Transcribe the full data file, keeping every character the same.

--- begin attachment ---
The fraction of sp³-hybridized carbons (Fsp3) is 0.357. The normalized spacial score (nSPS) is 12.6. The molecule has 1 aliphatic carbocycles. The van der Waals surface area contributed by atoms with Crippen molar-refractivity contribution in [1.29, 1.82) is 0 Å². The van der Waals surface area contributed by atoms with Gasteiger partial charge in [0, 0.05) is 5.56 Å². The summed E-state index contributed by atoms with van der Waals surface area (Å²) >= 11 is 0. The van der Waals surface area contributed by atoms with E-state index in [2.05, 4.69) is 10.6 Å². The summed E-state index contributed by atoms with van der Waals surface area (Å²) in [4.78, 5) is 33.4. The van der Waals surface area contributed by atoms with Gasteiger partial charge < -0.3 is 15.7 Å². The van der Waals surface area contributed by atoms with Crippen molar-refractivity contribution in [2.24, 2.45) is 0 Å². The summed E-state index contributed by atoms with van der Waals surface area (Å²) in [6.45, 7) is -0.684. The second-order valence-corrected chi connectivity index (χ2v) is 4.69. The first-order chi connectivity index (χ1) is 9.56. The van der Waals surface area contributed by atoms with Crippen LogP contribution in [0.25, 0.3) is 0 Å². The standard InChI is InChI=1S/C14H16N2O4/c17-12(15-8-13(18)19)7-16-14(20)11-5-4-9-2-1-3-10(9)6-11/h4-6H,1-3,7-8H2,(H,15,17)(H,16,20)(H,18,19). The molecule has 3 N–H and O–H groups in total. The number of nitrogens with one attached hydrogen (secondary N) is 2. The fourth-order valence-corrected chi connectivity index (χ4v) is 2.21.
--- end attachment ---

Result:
The fraction of sp³-hybridized carbons (Fsp3) is 0.357. The normalized spacial score (nSPS) is 12.6. The molecule has 1 aliphatic carbocycles. The van der Waals surface area contributed by atoms with Crippen molar-refractivity contribution in [1.29, 1.82) is 0 Å². The van der Waals surface area contributed by atoms with Gasteiger partial charge in [0, 0.05) is 5.56 Å². The summed E-state index contributed by atoms with van der Waals surface area (Å²) >= 11 is 0. The van der Waals surface area contributed by atoms with E-state index in [2.05, 4.69) is 10.6 Å². The summed E-state index contributed by atoms with van der Waals surface area (Å²) in [4.78, 5) is 33.4. The van der Waals surface area contributed by atoms with Gasteiger partial charge < -0.3 is 15.7 Å². The van der Waals surface area contributed by atoms with Crippen molar-refractivity contribution in [2.24, 2.45) is 0 Å². The summed E-state index contributed by atoms with van der Waals surface area (Å²) in [6.45, 7) is -0.684. The second-order valence-corrected chi connectivity index (χ2v) is 4.69. The first-order chi connectivity index (χ1) is 9.56. The van der Waals surface area contributed by atoms with Crippen LogP contribution in [0.25, 0.3) is 0 Å². The standard InChI is InChI=1S/C14H16N2O4/c17-12(15-8-13(18)19)7-16-14(20)11-5-4-9-2-1-3-10(9)6-11/h4-6H,1-3,7-8H2,(H,15,17)(H,16,20)(H,18,19). The molecule has 3 N–H and O–H groups in total. The number of nitrogens with one attached hydrogen (secondary N) is 2. The fourth-order valence-corrected chi connectivity index (χ4v) is 2.21.